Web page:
Nonetheless, as in other developed economies, optimism about the long term is in short supply—when people were asked this year if they thought their children and grandchildren would have a better quality of life, fewer than three in ten Germans (28%) agreed, down eight points since 2007. Yet unlike Greece, just 25 percent feel things have become worse economically in the two decades since reunification, and only 27 percent feel society has become less equal and less healthy: 37 percent of Germans feel things have got better for both measures. Reflecting these levels of social and economic satisfaction, 35 percent of Germans—roughly the global average—believe that the rich deserve their wealth. This has risen six points since 2009.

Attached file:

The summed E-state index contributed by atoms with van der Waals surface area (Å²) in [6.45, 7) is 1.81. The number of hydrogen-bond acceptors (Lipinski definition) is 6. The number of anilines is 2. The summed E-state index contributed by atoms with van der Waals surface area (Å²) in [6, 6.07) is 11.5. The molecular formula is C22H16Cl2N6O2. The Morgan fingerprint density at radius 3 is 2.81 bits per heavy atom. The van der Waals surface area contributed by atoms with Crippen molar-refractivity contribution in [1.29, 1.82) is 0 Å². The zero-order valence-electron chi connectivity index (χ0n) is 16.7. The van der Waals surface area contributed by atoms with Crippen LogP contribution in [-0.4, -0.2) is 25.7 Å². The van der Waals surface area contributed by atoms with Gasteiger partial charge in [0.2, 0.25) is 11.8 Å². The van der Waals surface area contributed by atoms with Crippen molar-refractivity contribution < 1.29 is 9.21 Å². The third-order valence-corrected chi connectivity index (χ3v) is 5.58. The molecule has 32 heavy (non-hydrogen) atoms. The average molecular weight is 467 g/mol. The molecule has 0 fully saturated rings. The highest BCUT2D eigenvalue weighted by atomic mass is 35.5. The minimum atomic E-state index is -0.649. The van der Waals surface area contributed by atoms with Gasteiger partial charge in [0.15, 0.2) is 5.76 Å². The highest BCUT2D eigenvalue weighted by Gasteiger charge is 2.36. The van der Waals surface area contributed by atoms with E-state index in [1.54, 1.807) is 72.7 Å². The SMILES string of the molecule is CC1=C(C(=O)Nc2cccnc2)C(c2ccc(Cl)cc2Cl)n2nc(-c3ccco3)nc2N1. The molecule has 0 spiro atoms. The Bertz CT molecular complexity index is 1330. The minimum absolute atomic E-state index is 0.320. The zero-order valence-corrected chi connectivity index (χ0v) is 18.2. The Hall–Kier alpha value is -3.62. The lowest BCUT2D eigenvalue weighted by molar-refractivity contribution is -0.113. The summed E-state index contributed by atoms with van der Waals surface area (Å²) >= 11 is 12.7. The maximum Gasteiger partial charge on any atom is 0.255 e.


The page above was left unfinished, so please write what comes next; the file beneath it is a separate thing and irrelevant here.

A sense of vindication of Germany’s economic and social model is likely to be a key factor behind these figures, even if its current mini-boom is less spectacular than Greece’s bust. The challenge for German policy makers will be to maintain the level of social and economic cohesion in the face of the growing storm outside the country’s borders; for investors, the challenge will be to hold their nerve.

 

Finding from the GlobeScan Radar, Wave 1, 2012 

For more information on this finding, please contact Sam Mountford (Read Bio)

Most corporate employees perceive gap between their company’s CSR commitments and behavior

Previous Featured Findings have looked at the gap between the public’s enthusiasm to find out more about what companies are doing to be responsible, and their strong skepticism about the claims that companies make about their own attempts to be more responsible and sustainable.